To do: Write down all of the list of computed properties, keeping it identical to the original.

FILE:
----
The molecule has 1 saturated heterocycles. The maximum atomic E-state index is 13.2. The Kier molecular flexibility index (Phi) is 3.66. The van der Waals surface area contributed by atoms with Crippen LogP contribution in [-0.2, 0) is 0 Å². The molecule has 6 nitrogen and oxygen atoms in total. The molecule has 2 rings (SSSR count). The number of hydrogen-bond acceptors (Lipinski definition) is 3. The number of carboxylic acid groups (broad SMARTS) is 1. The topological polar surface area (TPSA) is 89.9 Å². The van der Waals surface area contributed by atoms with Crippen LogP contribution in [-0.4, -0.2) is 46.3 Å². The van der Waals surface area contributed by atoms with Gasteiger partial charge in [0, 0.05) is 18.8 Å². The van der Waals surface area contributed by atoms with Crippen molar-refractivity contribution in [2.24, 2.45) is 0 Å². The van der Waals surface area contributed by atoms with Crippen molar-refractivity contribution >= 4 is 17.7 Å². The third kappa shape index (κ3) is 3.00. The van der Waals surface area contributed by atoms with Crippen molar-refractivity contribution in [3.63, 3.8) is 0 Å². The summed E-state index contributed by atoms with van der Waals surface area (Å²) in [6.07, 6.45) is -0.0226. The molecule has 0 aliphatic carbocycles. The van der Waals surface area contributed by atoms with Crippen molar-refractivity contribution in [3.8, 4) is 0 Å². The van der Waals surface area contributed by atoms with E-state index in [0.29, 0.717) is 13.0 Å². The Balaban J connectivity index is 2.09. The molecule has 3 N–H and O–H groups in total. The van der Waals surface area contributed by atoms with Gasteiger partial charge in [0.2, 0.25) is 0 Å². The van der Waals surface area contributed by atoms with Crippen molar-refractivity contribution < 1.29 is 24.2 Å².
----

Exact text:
The molecule has 1 saturated heterocycles. The maximum atomic E-state index is 13.2. The Kier molecular flexibility index (Phi) is 3.66. The van der Waals surface area contributed by atoms with Crippen LogP contribution in [-0.2, 0) is 0 Å². The molecule has 6 nitrogen and oxygen atoms in total. The molecule has 2 rings (SSSR count). The number of hydrogen-bond acceptors (Lipinski definition) is 3. The number of carboxylic acid groups (broad SMARTS) is 1. The topological polar surface area (TPSA) is 89.9 Å². The van der Waals surface area contributed by atoms with Crippen LogP contribution in [-0.4, -0.2) is 46.3 Å². The van der Waals surface area contributed by atoms with Gasteiger partial charge in [0, 0.05) is 18.8 Å². The van der Waals surface area contributed by atoms with Crippen molar-refractivity contribution in [2.24, 2.45) is 0 Å². The van der Waals surface area contributed by atoms with Crippen molar-refractivity contribution >= 4 is 17.7 Å². The third kappa shape index (κ3) is 3.00. The van der Waals surface area contributed by atoms with Crippen molar-refractivity contribution in [3.63, 3.8) is 0 Å². The summed E-state index contributed by atoms with van der Waals surface area (Å²) in [6.07, 6.45) is -0.0226. The molecule has 0 aliphatic carbocycles. The van der Waals surface area contributed by atoms with Crippen molar-refractivity contribution in [3.8, 4) is 0 Å². The van der Waals surface area contributed by atoms with E-state index in [0.29, 0.717) is 13.0 Å². The Balaban J connectivity index is 2.09. The molecule has 3 N–H and O–H groups in total. The van der Waals surface area contributed by atoms with Gasteiger partial charge in [0.2, 0.25) is 0 Å². The van der Waals surface area contributed by atoms with Crippen molar-refractivity contribution < 1.29 is 24.2 Å².